Deep generative models that apply a likelihood function to data distribution have made impressive progress in modelling different sources of data such as images, text and video. A popular such model type is autoregressive models (ARMs), which, although effective, require a pre-specified order for their data generation. ARMs consequently may not be the best choice for generation tasks that involve specific types of data, such as images.
In a new paper, a Google Research team proposes Autoregressive Diffusion Models (ARDMs), a model class encompassing and generalizing order-agnostic autoregressive models and discrete diffusion models that do not require causal masking of model representations and can be trained using an efficient objective that scales favourably to highly-dimensional data.
The team summarises the main contributions of their work as:
- We introduce ARDMs, a variant of order-agnostic ARMs which include the ability to upscale variables.
- We derive an equivalence between ARDMs and absorbing diffusion under a continuous time limit.
- We show that ARDMs can have parallelized inference and generation processes, a property that among other things admits competitive lossless compression with a modest number of network calls.
The researchers explain that from an engineering perspective, the main challenge in parameterizing an ARM is the need to enforce the triangular or causal dependence. To address this, they took inspiration from modern diffusion-based generative models, deriving an objective that is only optimized for a single step at a time. In this way, a different objective for an order-agnostic ARM could be derived.
The team then leveraged an important property of this parametrization — that the distribution over multiple variables is predicted at the same time — to enable the parallel and independent generation of variables.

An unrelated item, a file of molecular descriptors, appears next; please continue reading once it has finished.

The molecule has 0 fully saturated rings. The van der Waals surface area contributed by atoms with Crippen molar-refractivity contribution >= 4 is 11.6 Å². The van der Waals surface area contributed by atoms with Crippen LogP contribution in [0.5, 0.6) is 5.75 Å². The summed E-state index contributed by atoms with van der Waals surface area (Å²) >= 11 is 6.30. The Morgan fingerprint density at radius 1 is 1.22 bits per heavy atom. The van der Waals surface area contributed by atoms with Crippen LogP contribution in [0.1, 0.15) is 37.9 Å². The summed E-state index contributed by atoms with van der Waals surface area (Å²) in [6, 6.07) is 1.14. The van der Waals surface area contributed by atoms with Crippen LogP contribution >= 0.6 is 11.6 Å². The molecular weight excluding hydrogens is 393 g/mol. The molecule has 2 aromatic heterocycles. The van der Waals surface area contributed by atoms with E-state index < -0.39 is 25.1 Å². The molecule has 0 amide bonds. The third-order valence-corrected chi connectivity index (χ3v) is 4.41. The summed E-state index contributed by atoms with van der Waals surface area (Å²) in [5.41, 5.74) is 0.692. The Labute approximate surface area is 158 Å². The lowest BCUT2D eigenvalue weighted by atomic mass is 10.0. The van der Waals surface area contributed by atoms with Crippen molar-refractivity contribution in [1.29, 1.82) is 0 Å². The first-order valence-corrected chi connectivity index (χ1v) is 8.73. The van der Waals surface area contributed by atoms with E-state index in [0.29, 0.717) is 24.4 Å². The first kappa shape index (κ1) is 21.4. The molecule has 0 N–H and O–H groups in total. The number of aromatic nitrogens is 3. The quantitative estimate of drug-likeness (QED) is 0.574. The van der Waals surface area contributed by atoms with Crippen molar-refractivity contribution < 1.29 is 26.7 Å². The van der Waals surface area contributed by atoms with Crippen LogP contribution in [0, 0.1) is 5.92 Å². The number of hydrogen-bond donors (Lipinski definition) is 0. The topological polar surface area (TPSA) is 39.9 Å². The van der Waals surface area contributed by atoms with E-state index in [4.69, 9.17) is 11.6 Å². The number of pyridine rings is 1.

The researchers also identified an interesting property of upscale ARDM training: complexity is not changed by modelling multiple stages. This enabled them to experiment with adding an arbitrary number of stages during training without any increase in computational complexity.
The team applied two methods to the parametrization of the upscaling distributions: direct parametrization, which requires only distribution parameter outputs that are relevant for the current stage, making it efficient; and data parametrization, which can automatically compute the appropriate probabilities for experimentation with new downscaling processes, but may be expensive as a high number of classes are involved.
In their empirical study, the team compared ARDMs to other order-agnostic generative models, evaluating performance on a character modelling task using the text8 dataset. As expected, the proposed ARDMs performed competitively with existing generative models, and outperformed competing approaches on per-image lossless compression.
Overall, the study validates the effectiveness of the proposed ARDMs as a new class of models at the intersection of autoregressive and discrete diffusion models, whose benefits are summarized as:
- In contrast to standard ARMs, they impose no architectural constraints on the neural networks used to predict the distribution parameters.
- ARDMs require significantly fewer steps than absorbing models to attain the same performance.
- Using dynamic programming approaches developed for diffusion models, ARDMs can be parallelized to generate multiple tokens simultaneously without a substantial reduction in performance.
The paper Autoregressive Diffusion Models is on arXiv.
Author: Hecate He | Editor: Michael Sarazen
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